Kulturpark Plänterwald was originally opened in 1969 in the Soviet-controlled East Germany. It was the only amusement park in the entire state. The park ran successfully for decades, and after the reunification in 1991, was expanded and renamed Spreepark Berlin.
The new park experienced popularity, reaching 1.5 million visitors per year at its peak. But due to increasing debt and dropping visitor numbers, the park was insolvent by 2001.
The owner Norbert Witte, along with his family and closest coworkers, moved to Lima in Peru that same year. The told authorities that they were shipping six major attractions out for repair, and actually sent them to Lima to setup a new park.
The park has remained closed since and has fallen into disrepair. Some attractions, such as the Ferris wheel, still stand silently.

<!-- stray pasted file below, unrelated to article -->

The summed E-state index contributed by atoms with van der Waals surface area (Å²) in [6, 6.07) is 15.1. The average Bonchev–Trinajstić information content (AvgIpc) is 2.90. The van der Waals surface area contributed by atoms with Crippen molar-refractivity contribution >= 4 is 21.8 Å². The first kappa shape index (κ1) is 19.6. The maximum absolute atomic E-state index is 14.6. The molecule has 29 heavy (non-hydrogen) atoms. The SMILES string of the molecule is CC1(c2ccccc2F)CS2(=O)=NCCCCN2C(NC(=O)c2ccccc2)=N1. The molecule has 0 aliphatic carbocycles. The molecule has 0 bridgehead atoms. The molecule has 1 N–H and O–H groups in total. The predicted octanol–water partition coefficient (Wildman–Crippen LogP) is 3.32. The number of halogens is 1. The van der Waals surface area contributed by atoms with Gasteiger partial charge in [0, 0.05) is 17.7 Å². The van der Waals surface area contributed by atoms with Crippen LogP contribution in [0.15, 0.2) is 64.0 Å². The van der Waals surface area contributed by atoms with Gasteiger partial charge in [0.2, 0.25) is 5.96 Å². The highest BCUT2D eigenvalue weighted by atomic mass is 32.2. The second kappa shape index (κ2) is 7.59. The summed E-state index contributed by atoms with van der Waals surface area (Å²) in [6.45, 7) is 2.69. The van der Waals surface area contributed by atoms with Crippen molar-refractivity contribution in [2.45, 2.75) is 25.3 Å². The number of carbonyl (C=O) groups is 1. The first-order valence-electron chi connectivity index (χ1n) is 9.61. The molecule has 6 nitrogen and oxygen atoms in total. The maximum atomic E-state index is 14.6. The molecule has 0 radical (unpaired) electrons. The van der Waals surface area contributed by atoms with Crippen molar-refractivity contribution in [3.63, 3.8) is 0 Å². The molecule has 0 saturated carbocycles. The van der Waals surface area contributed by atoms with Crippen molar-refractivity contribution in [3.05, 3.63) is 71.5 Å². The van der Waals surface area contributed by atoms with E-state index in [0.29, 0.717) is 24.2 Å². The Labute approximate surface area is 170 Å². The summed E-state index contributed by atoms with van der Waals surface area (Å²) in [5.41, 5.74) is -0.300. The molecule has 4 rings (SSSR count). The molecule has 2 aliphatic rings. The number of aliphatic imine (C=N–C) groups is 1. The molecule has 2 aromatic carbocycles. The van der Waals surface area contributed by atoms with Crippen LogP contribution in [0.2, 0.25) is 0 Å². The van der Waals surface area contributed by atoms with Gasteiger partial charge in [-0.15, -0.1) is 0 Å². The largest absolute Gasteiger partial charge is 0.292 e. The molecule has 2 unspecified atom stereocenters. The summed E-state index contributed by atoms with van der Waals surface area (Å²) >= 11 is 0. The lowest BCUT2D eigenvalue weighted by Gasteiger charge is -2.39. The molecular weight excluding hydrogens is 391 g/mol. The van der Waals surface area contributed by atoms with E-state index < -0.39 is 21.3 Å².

Norbert Witte’s Lima amusement park, which he called “Lunapark”, failed.
On May 19th, 2004 he was sentenced to seven years in jail for attempting to smuggle 180 kg of cocaine with a value of £14 million from Peru to Germany in the masts of the Fliegender Teppich (Flying Carpet) ride. His son was sentenced to 20 years October of 2006 for drug smuggling.
In March 2014, the City of Berlin bought the Spreepark, but the future of the park remains unclear.
For now, the colors of the rides have remained amazingly vibrant while they allow nature to retake her place.
This park was once the only one of its kind in the GDR within the Communist Eastern Bloc, serving up joy during grim times. Perhaps one day it will shine brightly again, but for every year that passes, the colors fade a bit more.